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New Report Highlights Challenges Faced by Postdoc Parents
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Rewatee Gokhale


A new report, Parents in the Pipeline: Retaining Postdoctoral Researchers with Families, based on a nationwide survey of postdoctoral scholars with children provides a comprehensive look at the breadth of problems faced by postdoc parents while pursuing careers in academia. The report, prepared by the Center for WorkLife Law based at the University of California Hastings College of Law in association with the NPA, also makes recommendations for implementing institutional policies that would include parental benefits such as maternity leave, sick days, and access to on-campus childcare.


According to the survey, a major determinant of the overall experience of being a postdoc parent was the response and support received from the postdoc’s supervisor (i.e., the principal investigator, or PI). Postdocs fall into a grey area of being both institutional employees and externally funded researchers. Consequently, there is often a lack of clarity on which institutional benefits, such as pregnancy accommodations and parental leave, are applicable to postdocs. Postdocs reported relying on informal arrangements with their PI to grant time off. Absent any uniform, formalized policy regarding parental leave, such an arrangement was often a double-edged sword. Some postdocs reported that their PI went above and beyond the typical university policy and allowed extended flexible work arrangements, while others reported a lack of support and pressure to return to work as soon as possible. On the whole, a majority of survey respondents reported that their PIs encouraged them to take maternity leave and had a positive impact on their postdoc experience.


A major motivation behind this survey was to understand what factors contribute to attrition of women from science, technology, engineering and math (STEM) fields. A chief concern raised by more than half of survey respondents was the lack of paid maternity or paternity leave. Many mothers reported facing hostility from their PI regarding their new parent status or their need for time off. On the other hand, fathers reported facing gender biases and outdated beliefs about family in their efforts to obtain leave. Postdocs of color reported facing more hostility from PIs, with more than 25 percent reporting that their PI’s response negatively affected their postdoc experience, compared to just 14 percent of white postdocs. Lastly, postdoc parents overwhelmingly reported a need for access to on-campus childcare facilities and flexible work hours as two accommodations that would improve their postdoc experience.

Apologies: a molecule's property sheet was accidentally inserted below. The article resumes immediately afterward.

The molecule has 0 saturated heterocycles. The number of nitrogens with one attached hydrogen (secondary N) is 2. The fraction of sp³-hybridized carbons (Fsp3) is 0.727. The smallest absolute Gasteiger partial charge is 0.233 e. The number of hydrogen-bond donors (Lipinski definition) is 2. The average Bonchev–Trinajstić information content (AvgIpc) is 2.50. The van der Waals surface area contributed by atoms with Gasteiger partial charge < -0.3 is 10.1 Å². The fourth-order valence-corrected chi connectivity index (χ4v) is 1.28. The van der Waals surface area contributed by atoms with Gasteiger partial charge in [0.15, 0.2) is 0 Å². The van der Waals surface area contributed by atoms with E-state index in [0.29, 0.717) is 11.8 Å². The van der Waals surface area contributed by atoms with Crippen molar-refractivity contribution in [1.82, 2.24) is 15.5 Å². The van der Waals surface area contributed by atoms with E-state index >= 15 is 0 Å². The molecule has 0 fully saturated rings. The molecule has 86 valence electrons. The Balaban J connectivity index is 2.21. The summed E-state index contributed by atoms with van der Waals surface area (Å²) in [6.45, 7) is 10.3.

Surprisingly, reducing the likelihood that postdoc parents quit their research careers may be easier than it sounds. One of the most important recommendations for institutions is to establish a formal parental leave policy. This is equally applicable to funding agencies. Many postdoc parents reported leaving labs due to discrimination, with grantors likely unaware of the situation. The report also recommends that institutions establish postdoc offices to help coordinate university efforts and policies for postdocs and ensure the quality of postdocs’ training. Moreover, postdoc offices can serve as a representative for the concerns of postdocs and can also help postdocs navigate institutional policies with regard to parental leave and benefits.


A concerted effort from administrators, postdocs, and PIs is needed to ensure that postdoc parents are able to meet the demands of a research career and family life, so they may continue to pursue careers as independent scientists. As the report eloquently points out: “…the postdocs surveyed for this report each represent the dedication of decades of study and the investment of roughly $500,000 or more of education—losing them doesn’t make sense.”


Rewatee Gokhale, PhD, is a postdoctoral scholar in the Oncological Science Department at the Icahn School of Medicine at Mount Sinai.


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